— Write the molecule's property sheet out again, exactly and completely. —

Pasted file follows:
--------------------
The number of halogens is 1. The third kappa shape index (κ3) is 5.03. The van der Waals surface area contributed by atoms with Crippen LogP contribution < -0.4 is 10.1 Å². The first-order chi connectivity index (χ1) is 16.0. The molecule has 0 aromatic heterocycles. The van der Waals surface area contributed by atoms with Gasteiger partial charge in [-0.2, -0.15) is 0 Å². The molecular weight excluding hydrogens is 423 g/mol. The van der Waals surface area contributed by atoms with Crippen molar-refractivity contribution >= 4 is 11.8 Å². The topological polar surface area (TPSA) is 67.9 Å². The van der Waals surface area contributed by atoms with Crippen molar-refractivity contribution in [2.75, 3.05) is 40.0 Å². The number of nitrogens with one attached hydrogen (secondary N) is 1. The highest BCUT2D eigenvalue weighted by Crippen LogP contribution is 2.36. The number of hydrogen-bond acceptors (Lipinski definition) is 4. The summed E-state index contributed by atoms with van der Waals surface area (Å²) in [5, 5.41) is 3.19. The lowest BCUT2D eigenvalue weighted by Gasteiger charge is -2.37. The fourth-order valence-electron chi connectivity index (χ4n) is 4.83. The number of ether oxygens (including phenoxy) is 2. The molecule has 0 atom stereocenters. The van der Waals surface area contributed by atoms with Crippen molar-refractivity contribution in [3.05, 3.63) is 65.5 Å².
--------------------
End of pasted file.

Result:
The number of halogens is 1. The third kappa shape index (κ3) is 5.03. The van der Waals surface area contributed by atoms with Crippen LogP contribution < -0.4 is 10.1 Å². The first-order chi connectivity index (χ1) is 16.0. The molecule has 0 aromatic heterocycles. The van der Waals surface area contributed by atoms with Gasteiger partial charge in [-0.2, -0.15) is 0 Å². The molecular weight excluding hydrogens is 423 g/mol. The van der Waals surface area contributed by atoms with Crippen molar-refractivity contribution >= 4 is 11.8 Å². The topological polar surface area (TPSA) is 67.9 Å². The van der Waals surface area contributed by atoms with Crippen molar-refractivity contribution in [2.75, 3.05) is 40.0 Å². The number of nitrogens with one attached hydrogen (secondary N) is 1. The highest BCUT2D eigenvalue weighted by Crippen LogP contribution is 2.36. The number of hydrogen-bond acceptors (Lipinski definition) is 4. The summed E-state index contributed by atoms with van der Waals surface area (Å²) in [5, 5.41) is 3.19. The lowest BCUT2D eigenvalue weighted by Gasteiger charge is -2.37. The fourth-order valence-electron chi connectivity index (χ4n) is 4.83. The number of ether oxygens (including phenoxy) is 2. The molecule has 0 atom stereocenters. The van der Waals surface area contributed by atoms with Crippen molar-refractivity contribution in [3.05, 3.63) is 65.5 Å².